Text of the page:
Portuguese Colonial Momentum and Political Inertia: the Macao Inner Harbour Improvement Project Deadlock (1884-1919)
From 1884 to 1915, ten projects to update Macao harbour capacity and equipment were presented by Portuguese engineers, aiming to turn the province from a “silting backwater” serving a supporting role in regional trade into a prosperous colony of an internationally preponderant modern Empire. Portuguese central government had been striving to build the colonial edifice in old self-governing Macao since the 1850s by taking control, restructuring and expanding the urban territory. Unfortunately, the Empire’s finances didn’t match its ambition and, when it came to the Inner Harbour Improvement, project after project was denied funding until full shutdown in 1919. In this paper, studying these projects and the reasons they failed to materialize, we will discuss the paradox of turn-of-the-century Macao in which the colonial momentum, responsible for a notable urban renewal period in an initial “laissez-faire” stage, as well as the deployment of an array of progressive engineers, by being fundamentally at odds with the reality of the province’s part in regional geopolitics, later ended up stifling that same development dynamics, perhaps irreparably, by subjecting the improvement of Macao’s core infrastructure to Lisbon’s endemic political indecisions and lack of resources.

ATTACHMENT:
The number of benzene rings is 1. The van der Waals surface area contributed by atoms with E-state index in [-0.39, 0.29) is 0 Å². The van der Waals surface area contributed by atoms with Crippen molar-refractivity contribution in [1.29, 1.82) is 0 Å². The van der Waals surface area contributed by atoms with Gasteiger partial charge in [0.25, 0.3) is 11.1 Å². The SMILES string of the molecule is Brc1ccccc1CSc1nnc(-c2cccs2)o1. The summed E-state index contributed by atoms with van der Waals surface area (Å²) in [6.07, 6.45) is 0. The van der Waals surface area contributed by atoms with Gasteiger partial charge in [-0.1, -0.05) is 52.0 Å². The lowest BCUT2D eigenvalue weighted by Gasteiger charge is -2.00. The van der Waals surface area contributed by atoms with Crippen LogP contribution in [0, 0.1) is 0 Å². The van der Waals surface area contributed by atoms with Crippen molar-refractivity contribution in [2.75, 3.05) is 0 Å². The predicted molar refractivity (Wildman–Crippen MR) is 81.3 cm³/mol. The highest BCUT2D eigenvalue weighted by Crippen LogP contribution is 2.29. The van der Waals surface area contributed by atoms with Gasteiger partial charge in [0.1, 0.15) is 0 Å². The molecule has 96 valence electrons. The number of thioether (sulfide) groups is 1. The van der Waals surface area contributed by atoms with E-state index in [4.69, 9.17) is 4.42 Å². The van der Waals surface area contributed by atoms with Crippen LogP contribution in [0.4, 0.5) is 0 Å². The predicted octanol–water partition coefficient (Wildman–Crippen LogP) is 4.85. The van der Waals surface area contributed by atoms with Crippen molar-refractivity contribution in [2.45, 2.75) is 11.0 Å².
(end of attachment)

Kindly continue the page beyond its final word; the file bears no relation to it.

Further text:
This work is licensed under a Creative Commons Attribution 4.0 International License.